With the support of the Wisconsin legislature and its promise of $3.35 million in integration money, Washington County has a greatly enhanced opportunity to bring about the creation of a community college.
The end game for responsible adults in terms of higher education in Washington County is to create an institution that offers a technical/occupational track and a baccalaureate liberal arts track side-by-side. The Joint Committee on Finance of the Wisconsin legislature voted 12 to 4 in favor of a pilot project in the county that would combine the assets of the University of Wisconsin -Milwaukee at Washington County and the West Bend campus of the Moraine Park Technical College.
Republicans on the committee were so convinced of the logic of combining the two campuses of the two colleges that they included an appropriation of $3.35 million to help make it happen. Washington County has indicated it would provide an equal sum of money as a match.
Presumably, the combined funds, plus additional donations from the private sector, would be placed in a foundation to help students with scholarships. UWM-WC already has about $4 million in its scholarship endowment. And MPTC has a similar size endowment. Those funds could coordinate to provide major assistance for students seeking technical careers or professional careers that require a baccalaureate.
Washington County Executive Josh Schoemann has been adamant about the need for higher education in the county, including a four-year baccalaureate track. That could happen by combining one or two years at a community college, followed up with coordinated junior and senior years at a four-year college in the region.
That is already happening in six technical districts in the state that offer both technical and liberal arts tracks with follow-on linkages to different four-year colleges where appropriate.
The need for structural change in the higher education arena in Washington County was made clear by the findings of a Task Force created by Schoemann. The 11-person task force concluded that a 70% decline in students at the UWM satellite campus spelled an unsustainable future. At the same time, enrollments are off about 20% at the local MPTC campus. Those two challenges are not going to get any easier.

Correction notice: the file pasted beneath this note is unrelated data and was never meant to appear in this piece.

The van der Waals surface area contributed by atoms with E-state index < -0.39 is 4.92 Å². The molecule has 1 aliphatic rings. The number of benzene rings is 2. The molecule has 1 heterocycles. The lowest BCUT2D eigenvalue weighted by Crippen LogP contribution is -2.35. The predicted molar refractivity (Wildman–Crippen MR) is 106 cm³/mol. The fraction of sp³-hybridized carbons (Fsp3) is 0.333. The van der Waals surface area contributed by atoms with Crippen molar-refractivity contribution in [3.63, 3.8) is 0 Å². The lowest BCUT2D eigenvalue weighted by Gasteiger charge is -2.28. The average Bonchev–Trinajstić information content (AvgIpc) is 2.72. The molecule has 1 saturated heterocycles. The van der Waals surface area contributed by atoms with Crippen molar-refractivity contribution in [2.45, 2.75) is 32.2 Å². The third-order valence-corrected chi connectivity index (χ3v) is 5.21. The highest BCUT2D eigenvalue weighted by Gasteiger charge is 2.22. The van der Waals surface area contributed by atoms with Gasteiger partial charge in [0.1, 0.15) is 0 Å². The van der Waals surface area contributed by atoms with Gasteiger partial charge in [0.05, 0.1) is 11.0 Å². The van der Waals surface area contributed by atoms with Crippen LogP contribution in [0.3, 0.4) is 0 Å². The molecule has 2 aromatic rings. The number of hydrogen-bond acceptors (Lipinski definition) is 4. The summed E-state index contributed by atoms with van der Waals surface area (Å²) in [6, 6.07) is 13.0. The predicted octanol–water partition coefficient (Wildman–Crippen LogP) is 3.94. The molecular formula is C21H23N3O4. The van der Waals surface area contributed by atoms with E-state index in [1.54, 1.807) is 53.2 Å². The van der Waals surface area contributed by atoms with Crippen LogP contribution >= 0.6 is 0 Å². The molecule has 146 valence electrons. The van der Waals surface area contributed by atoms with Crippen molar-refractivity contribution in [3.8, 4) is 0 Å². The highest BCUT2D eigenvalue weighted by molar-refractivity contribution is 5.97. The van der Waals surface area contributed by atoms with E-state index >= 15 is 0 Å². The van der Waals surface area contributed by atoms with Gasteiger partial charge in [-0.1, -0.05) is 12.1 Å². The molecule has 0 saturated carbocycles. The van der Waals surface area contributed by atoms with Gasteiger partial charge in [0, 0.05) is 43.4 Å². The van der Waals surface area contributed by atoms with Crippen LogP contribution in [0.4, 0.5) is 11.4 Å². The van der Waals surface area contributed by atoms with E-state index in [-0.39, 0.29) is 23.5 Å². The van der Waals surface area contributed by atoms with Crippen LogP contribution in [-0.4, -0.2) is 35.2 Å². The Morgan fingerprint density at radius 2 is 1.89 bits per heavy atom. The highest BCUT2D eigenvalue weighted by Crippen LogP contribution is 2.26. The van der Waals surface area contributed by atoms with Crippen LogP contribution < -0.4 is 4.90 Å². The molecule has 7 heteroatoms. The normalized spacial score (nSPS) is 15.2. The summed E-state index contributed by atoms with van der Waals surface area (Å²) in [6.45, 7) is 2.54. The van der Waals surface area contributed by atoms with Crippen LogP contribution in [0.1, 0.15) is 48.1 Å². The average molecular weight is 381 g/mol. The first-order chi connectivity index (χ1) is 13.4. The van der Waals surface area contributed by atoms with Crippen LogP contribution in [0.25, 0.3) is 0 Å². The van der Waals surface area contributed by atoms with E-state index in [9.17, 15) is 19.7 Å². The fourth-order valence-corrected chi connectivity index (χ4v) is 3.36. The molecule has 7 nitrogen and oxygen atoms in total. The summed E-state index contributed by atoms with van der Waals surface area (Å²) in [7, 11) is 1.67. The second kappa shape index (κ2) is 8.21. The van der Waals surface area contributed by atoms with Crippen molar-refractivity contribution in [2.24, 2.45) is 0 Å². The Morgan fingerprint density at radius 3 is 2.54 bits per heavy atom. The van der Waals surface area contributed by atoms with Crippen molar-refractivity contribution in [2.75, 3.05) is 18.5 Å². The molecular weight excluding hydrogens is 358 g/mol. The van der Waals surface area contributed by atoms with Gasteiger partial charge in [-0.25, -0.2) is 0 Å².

There are three major changes in our society that drive that conclusion:
- The number of high school graduates is falling off every year due to lower birth rates. Schoemann points to the West Bend School District, which had 500 graduates this year, but only 350 freshmen.
- High school students are picking up a bunch of college credits while still in high school through advance placement courses, dual enrollments with a college and on-line courses. Some have earned more than 15 credits toward the 30 required in a freshman year. They are nearly sophomores at graduation. That cuts the market for two-year colleges dramatically.
- With only a 2.7% unemployment rate locally, students are going straight to the hot job market where starting pay has risen to respectable levels. Short of a recession, the severe labor shortage isn’t going away.
There are old-timers in the county who love the existing UW campus, understandably so. And for good reason — it worked great for 60 years. But we have to deal with reality of the present. Many colleges are stressed and some have had to close.
We don’t want another closure of a two-year UW campus like what just took place in Richland County. The student count there had dropped to 60. The Washington County UW campus once had about 1100 students. At last count, it had a head count of about 370 and a full-time equivalent of 270. The West Bend MPTC campus also has unused classrooms. More capacity will soon be added at the West Bend campus.
The Schoemann task force concluded with a vision for a community college that would be bustling with learning and activity. That would include: the robust student services that already exist at the MPTC campus, the opportunity for intramural athletics that once existed at UWM-WC, a social gathering union and a warm food café.
The legislature asked for a joint plan to put the two campuses together. It remains to be seen how that integration plan is crafted, but it is absolutely crucial work for the good of the families in the county.
For six decades students have had a great way to start their post high school education in their pursuit of careers right here at home. We owe the next generation of students the same level of opportunities.
Further, we need to make their educational journeys affordable, in contrast to the god-awful cost at many established colleges. The new funding for scholarships and the lower tuition fees at a community college will make that possible.